This is part of an ongoing Washington Informer series about the Women’s Suffrage Movement and an initiative that includes Informer Publisher Denise Rolark Barnes that will use the lens of history, the fabric of art and culture and the venue of the public square to shine a light into dark places, equipping all with a compass to chart the way forward. The initiative lives in the institutional home of the Washington Informer Charities.
Hallie Quinn Brown knew the power of Black women and she urged anyone who’d listen to her to let that power flourish, according to historians.
“Ever hear of Hallie Quinn Brown? If not, look her up,” Greg Carr, chair of the Department of Afro American Studies at Howard University, wrote on Twitter.
“After that, read some of her work. Start with ‘Homespun Heroines,’ her compendium of African woman exemplars,” wrote Carr, a two-time Male HBCU Professor of the Year.
Teacher, writer, and a women’s activist, Brown was born on March 10, 1850, in Pittsburgh.
She was the daughter of former slaves who in 1864 migrated to Ontario, Canada. The family returned to America in 1870, settling in Wilberforce, Ohio, where Brown attended college.
After receiving a degree in 1873, Brown taught in freedman’s schools in Mississippi before moving to Columbia, South Carolina, in 1875. There, she briefly served as an instructor in the city’s public schools, according to BlackPast.org.
By September 1875, she joined the faculty at Allen University, where she taught from 1875 to 1885. Later, she served as dean of the university and then as dean of Women at Tuskegee Institute.
In a feature written for the National Endowment for the Arts magazine, Humanities, Martha S. Jones wrote that Brown knew the power of Black women and urged anyone who heard her to let it flourish.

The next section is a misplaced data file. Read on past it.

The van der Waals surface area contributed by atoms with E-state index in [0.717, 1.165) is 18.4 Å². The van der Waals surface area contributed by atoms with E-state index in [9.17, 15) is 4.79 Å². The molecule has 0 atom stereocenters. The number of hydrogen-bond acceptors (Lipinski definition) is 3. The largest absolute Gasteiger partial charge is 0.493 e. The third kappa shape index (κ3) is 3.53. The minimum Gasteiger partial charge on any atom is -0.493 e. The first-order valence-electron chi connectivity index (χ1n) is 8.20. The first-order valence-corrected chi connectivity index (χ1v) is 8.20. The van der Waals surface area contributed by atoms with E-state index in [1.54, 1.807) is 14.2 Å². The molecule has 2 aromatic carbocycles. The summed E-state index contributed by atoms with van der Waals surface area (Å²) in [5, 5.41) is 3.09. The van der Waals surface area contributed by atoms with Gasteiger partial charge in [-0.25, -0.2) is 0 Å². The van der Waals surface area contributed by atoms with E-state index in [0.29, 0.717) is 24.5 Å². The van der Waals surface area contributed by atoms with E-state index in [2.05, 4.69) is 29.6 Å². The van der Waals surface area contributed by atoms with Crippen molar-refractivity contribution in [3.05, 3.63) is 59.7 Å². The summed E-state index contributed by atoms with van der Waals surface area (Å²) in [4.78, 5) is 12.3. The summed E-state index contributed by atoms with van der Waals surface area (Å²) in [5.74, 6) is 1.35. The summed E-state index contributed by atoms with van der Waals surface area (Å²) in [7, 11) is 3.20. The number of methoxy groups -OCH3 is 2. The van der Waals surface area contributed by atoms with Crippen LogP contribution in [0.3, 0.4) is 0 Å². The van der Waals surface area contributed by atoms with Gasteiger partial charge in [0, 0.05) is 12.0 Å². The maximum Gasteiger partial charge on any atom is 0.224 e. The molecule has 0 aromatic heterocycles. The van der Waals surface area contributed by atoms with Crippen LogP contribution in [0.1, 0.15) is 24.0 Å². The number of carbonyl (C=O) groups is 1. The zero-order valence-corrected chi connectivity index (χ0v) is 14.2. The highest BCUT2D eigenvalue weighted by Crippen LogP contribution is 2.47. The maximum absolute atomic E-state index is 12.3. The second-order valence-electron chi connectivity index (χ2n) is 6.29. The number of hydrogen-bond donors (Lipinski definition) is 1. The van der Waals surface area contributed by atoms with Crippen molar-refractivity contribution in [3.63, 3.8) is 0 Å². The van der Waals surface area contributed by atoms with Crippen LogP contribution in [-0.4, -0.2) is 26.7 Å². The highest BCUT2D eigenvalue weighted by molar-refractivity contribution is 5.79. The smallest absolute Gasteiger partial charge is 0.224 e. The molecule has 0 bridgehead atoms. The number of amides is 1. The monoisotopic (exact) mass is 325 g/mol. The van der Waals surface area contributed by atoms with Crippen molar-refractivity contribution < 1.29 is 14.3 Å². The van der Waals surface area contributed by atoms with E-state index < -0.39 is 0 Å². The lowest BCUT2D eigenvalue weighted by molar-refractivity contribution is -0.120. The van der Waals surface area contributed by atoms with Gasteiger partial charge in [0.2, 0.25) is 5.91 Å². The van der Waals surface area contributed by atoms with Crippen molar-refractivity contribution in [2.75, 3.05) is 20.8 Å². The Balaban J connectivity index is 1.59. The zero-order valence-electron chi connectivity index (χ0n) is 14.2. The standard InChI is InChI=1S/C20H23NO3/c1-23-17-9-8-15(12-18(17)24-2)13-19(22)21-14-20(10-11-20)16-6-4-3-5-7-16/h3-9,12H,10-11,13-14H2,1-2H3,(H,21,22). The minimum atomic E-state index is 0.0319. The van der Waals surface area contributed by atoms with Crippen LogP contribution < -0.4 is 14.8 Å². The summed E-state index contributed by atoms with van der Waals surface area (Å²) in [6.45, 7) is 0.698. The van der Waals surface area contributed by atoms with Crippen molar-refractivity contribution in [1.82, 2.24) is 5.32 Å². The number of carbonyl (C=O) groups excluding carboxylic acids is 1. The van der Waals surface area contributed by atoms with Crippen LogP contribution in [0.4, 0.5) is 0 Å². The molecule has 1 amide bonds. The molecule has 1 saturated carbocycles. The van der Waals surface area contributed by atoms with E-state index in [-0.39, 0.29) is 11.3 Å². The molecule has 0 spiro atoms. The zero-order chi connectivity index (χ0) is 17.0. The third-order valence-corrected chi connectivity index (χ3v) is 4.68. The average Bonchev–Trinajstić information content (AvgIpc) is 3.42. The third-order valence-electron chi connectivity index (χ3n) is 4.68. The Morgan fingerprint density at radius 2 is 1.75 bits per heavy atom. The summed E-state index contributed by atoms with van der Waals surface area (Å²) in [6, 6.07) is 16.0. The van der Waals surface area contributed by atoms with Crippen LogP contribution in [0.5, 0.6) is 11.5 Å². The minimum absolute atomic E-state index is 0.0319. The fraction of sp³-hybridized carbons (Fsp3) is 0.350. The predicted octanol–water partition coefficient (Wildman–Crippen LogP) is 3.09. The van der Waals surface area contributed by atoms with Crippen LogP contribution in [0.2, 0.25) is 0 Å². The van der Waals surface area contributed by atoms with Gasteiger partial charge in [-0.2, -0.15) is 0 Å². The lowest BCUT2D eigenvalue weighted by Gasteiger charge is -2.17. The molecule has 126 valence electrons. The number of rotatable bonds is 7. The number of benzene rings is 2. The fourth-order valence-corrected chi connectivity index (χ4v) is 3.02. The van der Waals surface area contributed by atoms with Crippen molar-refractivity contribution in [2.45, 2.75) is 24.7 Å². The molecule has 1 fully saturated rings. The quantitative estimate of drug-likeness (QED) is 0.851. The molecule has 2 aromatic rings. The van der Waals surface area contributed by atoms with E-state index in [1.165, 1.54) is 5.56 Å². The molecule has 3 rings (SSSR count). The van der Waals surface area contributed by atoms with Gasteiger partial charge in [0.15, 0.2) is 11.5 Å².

“Read her remarks from 1889 and you might believe she saw the future or at least had the capacity to call it into being,” Jones wrote.
She quoted Brown, who said: “I believe there are as great possibilities in women as there are in men. … We are marching onward grandly. … We love to think of the great women of our race—the mothers who have struggled through poverty to educate their children. …
“There are many wives who are now helping to educate their husbands at school, by taking in sewing and washing… I believe in equalizing the matter. Instead of going to school a whole year, he ought to stay at home one half, and send his wife the other six months. …
“I repeat, we want a grand and noble womanhood, scattered all over the land. There is a great vanguard of scholars and teachers of our sex who are at the head of institutions of learning all over the country. We need teachers, lecturers of force and character to help to teach this great nation of women.”
The remarks, which were delivered before a conference of the African Methodist Episcopal Church, marked a debut for Brown as an advocate of women’s rights, including the right to vote.
“I recently revisited the life of Hallie Quinn Brown after having long known her as part of a generation of Black women activists who battled Jim Crow in its early decades,” Jones wrote.
“Students of African-American women’s history know Brown best by way of her 1926 edited collection of biographical essays, ‘Homespun Heroines and Other Women of Distinction,’ which remains a useful reference,” Jones noted.
“But finding Brown leading a challenge to the ‘mammy’ monument made me rethink what I knew. I am at work on a history of Black women and the vote, and one thing has already become clear: I must always look for early 20th-century Black suffragists in unexpected places.
“The racism they encountered in better remembered suffrage organizations, such as the National American Women’s Suffrage Association (NAWSA) or the National Women’s Party (NWP) meant that too few women like Brown worked through those organizations.
“To tell their stories, I must follow their lead. [Brown] was part of a ‘great vanguard’ prepared to fight back and further empower a ‘great nation of women.'”